This is part of a series entitled Genetics In Action.
So far, we have learned a little bit about evolutionary algorithms and taken a look at just enough high school biology to review the basics of genetics. Today, I want to look at one particular type of evolutionary algorithm called a genetic algorithm.
Although John Holland did not invent the concept of genetic algorithms, he is the man most responsible for popularizing and developing the concept. Holland’s Adaptation in Natural and Artificial Systems is a classic of the field and ties together the genetic metaphor. I highly recommend this book if you’re interested in the topic.
Digging Into The Algorithm
In the last post, we looked at how the genetic metaphor ties development concepts to biological concepts, and today we will move beyond that high-level description and cover the specifics of how genetic algorithms work. We will start by looking at the simplest type of genetic algorithm: a single chromosome with a fixed number of genes, each of which has two alleles. In computer science terms, think about a fixed-length array of boolean values.
Two sample chromosomes
In the image above, we can see two sample chromosomes, each of which has eight genes. We want to build up a population of these chromosomes at random—one of the interesting parts of the genetic algorithm is that it (usually) doesn’t matter where in the total search space we begin, so starting at a bunch of random points is just as good as anything else.
When it comes to choosing the size of the population, there aren’t too many hard-and-fast rules. I have read recommendations that you should have at least 2 * N, where N is the number of genes that each chromosome has. If you’re looking at 10-30 genes, I’ve typically had good luck with a population size of somewhere between 100 and 500. You’ll find out that there is a maximum interesting population size, after which you don’t really get any benefit: you won’t converge on a solution any faster, and it will take longer to do all of the processing.
Once we have our population, the next step is to score each organism in the population. To score an organism, we apply a fitness function. In computer science terms, this is usually an actual function, where we use the organism’s chromosomal representation as the inputs and generate and return a score for each chromosome.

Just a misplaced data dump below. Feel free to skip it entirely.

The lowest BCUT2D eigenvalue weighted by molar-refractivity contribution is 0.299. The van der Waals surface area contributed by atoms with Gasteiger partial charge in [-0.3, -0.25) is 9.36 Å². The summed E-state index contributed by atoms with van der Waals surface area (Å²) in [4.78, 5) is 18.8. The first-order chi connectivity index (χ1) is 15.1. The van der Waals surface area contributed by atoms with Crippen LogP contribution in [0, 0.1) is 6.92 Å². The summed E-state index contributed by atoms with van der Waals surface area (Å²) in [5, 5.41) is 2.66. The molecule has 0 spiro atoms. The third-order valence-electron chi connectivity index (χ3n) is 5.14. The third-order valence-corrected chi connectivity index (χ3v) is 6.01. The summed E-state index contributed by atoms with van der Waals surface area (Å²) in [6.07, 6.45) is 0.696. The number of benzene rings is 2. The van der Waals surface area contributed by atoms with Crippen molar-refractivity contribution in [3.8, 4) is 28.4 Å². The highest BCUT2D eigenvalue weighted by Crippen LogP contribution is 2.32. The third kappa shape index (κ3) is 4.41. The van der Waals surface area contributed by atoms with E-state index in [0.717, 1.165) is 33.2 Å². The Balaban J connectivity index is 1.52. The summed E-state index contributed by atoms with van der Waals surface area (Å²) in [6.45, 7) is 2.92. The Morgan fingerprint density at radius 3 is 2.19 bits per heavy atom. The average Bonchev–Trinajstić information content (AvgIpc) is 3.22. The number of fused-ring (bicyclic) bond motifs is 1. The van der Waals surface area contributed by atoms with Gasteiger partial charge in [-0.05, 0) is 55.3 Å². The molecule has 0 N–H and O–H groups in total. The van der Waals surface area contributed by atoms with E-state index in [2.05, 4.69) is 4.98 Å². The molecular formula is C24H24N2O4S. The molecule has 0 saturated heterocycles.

Scoring each organism
In the image above, we have defined a score for each organism. This score is typically one of two things: either it is the distance from an ideal point, or it is a valuation. In the first case, think of a set of (x, y) coordinates. We want to define a chromosome that, given an x coordinate, will generate its appropriate y coordinate. We will calculate some distance between the predicted y and the actual y (for example, we could calculate the Root Mean Square Deviation), where a perfect match has a deviation score of 0. On the other side, suppose that we can produce N separate products. Each product has a cost and a price for sale. Our genetic algorithm might describe the combination of goods we create, and the score would be the net margin (revenue minus cost) of those products. In that case, a higher number is better for us.
It’s A Generational Thing
Now that we have the basic idea of a fitness score behind us, let’s go to the next step: making babies.
We use a complicated matrix with dozens of measures to find the best fit
Now I am showing the entire population, which has four members. Each member of the population has its own score, and we will use those scores to help us figure out the next generation of organisms. The mechanism I am showing in the picture above is the simplest mechanism for genetic algorithms, which is the roulette wheel selection. Basically, take the fitness values for each member of the population and you get a total score—that’s the 508 above. Figure out each member’s percentage of the score, and you have a set of values which sums up to 1. Pick a random number between 0 and 1, and wherever you land on the cumulative distribution function, you have your choice of parent. Note that you draw with replacement, meaning that you can pull the same organism more than once.
To motivate this example, let’s suppose that red owns numbers from 0 up to .335, blue owns numbers from .335 up to .587, green owns .587 until .815, and yellow owns .815 through 1.0. Our first random number drawn is .008, so the lucky winner is red. Then, we draw a second parent and pulled .661, which happens to be squarely in green territory. We now have our two parents.